Mrs. Grant and Madame Jule

Mrs. Grant and Madame Jule

A Novel

Large Print - 2015
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In 1844, Missouri belle Julia Dent met dazzling horseman Lieutenant Ulysses S Grant. Four years passed before their parents permitted them to wed, and the groom's abolitionist family refused to attend the ceremony. Since childhood, Julia owned as a slave another Julia, known as Jule. Jule guarded her mistress's closely held twin secrets: She had perilously poor vision but was gifted with prophetic sight. So it was that Jule became Julia's eyes to the world. And what a world it was, marked by gathering clouds of war. The Grants vowed never to be separated, but as Ulysses rose through the ranks -- becoming general in chief of the Union Army -- so did the stakes of their pact. During the war, Julia would travel, often in the company of Jule and the four Grant children, facing unreliable transportation and certain danger to be at her husband's side. Yet Julia and Jule saw two different wars. While Julia spoke out for women -- Union and Confederate -- she continued to hold Jule as a slave behind Union lines. Upon the signing of the Emancipation Proclamation, Jule claimed her freedom and rose to prominence as a businesswoman in her own right, taking the honorary title Madame. The two women's paths continued to cross throughout the Grants' White House years in Washington, DC, and later in New York City, the site of Grant's Tomb.
Publisher: Waterville, Maine : Thorndike Press, A part of Gale, Cengage Learning, 2015
Edition: Large Print edition
ISBN: 9781410475107
Characteristics: 675 pages (large print) ; 23 cm
large print


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Aug 28, 2015

I received an Advance Reading Copy of this. I enjoy historical fiction but this seemed to get a bit text booky to me at times. I ended up glossing over the last 100 pages. I was saddened that there was not more about Madame Jule in the book. I cannot speak to how historically accurate the book is. I did not find this to be a difficult read.

Jul 17, 2015

Like this book better than Mrs. Lincoln's Dressmaker. I found it a quick read and it had more interesting ideas to ponder. It was refreshing to me to see the Civil War from Grant's viewpoint which might have caused me to like it better than Mrs. Lincoln's Dressmaker.

Apr 28, 2015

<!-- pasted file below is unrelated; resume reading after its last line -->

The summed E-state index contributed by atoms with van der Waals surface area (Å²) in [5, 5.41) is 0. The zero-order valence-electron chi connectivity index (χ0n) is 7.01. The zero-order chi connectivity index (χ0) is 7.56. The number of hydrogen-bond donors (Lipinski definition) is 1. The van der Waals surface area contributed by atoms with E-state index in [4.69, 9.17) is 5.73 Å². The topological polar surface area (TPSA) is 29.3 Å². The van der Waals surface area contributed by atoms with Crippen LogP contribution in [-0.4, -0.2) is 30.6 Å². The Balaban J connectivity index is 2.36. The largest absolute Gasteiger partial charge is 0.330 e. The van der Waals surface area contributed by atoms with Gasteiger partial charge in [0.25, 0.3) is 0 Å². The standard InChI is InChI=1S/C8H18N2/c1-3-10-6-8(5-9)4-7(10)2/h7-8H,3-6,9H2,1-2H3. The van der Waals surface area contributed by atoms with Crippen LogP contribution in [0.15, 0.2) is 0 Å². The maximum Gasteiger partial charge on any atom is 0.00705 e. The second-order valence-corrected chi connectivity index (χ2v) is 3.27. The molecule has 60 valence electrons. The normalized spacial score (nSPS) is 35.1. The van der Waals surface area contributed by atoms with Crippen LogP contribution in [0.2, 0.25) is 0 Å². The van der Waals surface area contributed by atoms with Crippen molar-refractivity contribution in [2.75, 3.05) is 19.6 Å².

Jennifer Chiaverini's forays into historical fiction are far more worthwhile than her Elm Creek series and less precious.I found Mrs Grant and Madam Jule an easily digested, informative read.The juxtaposition of the 2 women's lives as with Mrs Lincoln's Dressmaker, is well considered.The civil war in America and the years that followed were fraught as its citizens came to terms with the abolition of slavery. Gone with the Wind it isn't but nonetheless readable for all that in a less demanding way.

Apr 25, 2015

There was much more information on the civil war itself than I expected. I did learn a lot although not that interested in battles and troop strategy.
The story of each woman was fully developed and very captivating.
Although I can never understand how humans can justify owning other humans the slow dawning of Mrs. Grant as to why it was wrong gave me some perspective.

Apr 24, 2015

I enjoy historical fiction and was looking forward to this book. I was disappointed to find that the title and novel description are misleading. Only a small part at the beginning of the book are about the relationship between Mrs. Grant and her slave, Jule. Jule's separate life is sprinkled into the book here and there, but she never has contact with Mrs. Grant again throughout their lives. The majority of the book is about Julia Dent Grant and her love, support, and sacrifice for her husband, General Ulysses Grant. Although I learned much about President and Mrs. Grant, I found it to be a slow read.

athompson10 Apr 24, 2015

I thought Mrs. Lincoln's Dressmaker was much more historically based than this one. This could be classified as a romance novel as easily as historical fiction, because a LOT of it is Mrs. Grant's mooning over her husband.

Apr 14, 2015

In her well-researched fictional accounts of Civil War women, continues to weave the story of relationships between black servants and their white employers/masters. The books need not be ready in order of publishing, but I was glad I read Mrs. Lincoln’s Dressmaker and Mrs. Lincoln’s Rival before I read this account of Ulysses S. Grant’s wife and her slave Jule. I appreciated how she told both the point of view of Mrs. Lincoln and Mrs. Grant in the battlefield visit to Richmond. My admiration for President Lincoln continues to rise as he had so many challenges with his temperamental wife. I thought this book did superb job of showing how white southern women saw their household help as “servants” and not “slaves, and were unable to understand how blacks could be unhappy. As in the other books the story of the maid, Jule, who later escaped slavery and became a successful hairdresser was poignant.


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